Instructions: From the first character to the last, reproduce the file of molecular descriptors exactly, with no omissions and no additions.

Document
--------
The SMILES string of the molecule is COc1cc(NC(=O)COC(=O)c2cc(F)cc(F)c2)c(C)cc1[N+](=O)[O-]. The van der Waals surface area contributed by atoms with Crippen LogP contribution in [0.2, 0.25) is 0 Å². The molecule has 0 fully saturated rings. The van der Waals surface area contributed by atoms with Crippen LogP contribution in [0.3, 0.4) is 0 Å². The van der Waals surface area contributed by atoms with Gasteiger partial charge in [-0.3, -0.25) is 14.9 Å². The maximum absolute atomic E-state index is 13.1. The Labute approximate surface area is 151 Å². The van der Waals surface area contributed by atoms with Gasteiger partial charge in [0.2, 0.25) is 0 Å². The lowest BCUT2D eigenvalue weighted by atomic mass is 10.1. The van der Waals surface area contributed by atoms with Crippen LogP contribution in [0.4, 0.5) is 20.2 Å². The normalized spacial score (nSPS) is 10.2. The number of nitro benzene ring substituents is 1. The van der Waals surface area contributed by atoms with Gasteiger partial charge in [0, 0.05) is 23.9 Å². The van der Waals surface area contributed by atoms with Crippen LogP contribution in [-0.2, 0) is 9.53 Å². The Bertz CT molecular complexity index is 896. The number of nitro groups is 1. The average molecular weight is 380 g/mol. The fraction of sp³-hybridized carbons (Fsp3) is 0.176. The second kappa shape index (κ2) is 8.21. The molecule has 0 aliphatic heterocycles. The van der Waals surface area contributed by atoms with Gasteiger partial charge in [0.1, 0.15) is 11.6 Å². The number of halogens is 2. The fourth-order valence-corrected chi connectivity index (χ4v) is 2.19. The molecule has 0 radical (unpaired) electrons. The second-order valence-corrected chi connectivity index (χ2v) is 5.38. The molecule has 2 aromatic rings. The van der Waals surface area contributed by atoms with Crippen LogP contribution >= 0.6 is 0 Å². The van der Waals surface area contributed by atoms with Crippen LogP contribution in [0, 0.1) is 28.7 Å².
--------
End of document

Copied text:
The SMILES string of the molecule is COc1cc(NC(=O)COC(=O)c2cc(F)cc(F)c2)c(C)cc1[N+](=O)[O-]. The van der Waals surface area contributed by atoms with Crippen LogP contribution in [0.2, 0.25) is 0 Å². The molecule has 0 fully saturated rings. The van der Waals surface area contributed by atoms with Crippen LogP contribution in [0.3, 0.4) is 0 Å². The van der Waals surface area contributed by atoms with Gasteiger partial charge in [-0.3, -0.25) is 14.9 Å². The maximum absolute atomic E-state index is 13.1. The Labute approximate surface area is 151 Å². The van der Waals surface area contributed by atoms with Gasteiger partial charge in [0.2, 0.25) is 0 Å². The lowest BCUT2D eigenvalue weighted by atomic mass is 10.1. The van der Waals surface area contributed by atoms with Crippen LogP contribution in [0.4, 0.5) is 20.2 Å². The normalized spacial score (nSPS) is 10.2. The number of nitro benzene ring substituents is 1. The van der Waals surface area contributed by atoms with Gasteiger partial charge in [0, 0.05) is 23.9 Å². The van der Waals surface area contributed by atoms with Crippen LogP contribution in [-0.2, 0) is 9.53 Å². The Bertz CT molecular complexity index is 896. The number of nitro groups is 1. The average molecular weight is 380 g/mol. The fraction of sp³-hybridized carbons (Fsp3) is 0.176. The second kappa shape index (κ2) is 8.21. The molecule has 0 aliphatic heterocycles. The van der Waals surface area contributed by atoms with Gasteiger partial charge in [0.1, 0.15) is 11.6 Å². The number of halogens is 2. The fourth-order valence-corrected chi connectivity index (χ4v) is 2.19. The molecule has 0 radical (unpaired) electrons. The second-order valence-corrected chi connectivity index (χ2v) is 5.38. The molecule has 2 aromatic rings. The van der Waals surface area contributed by atoms with Crippen LogP contribution >= 0.6 is 0 Å². The van der Waals surface area contributed by atoms with Crippen LogP contribution in [0, 0.1) is 28.7 Å².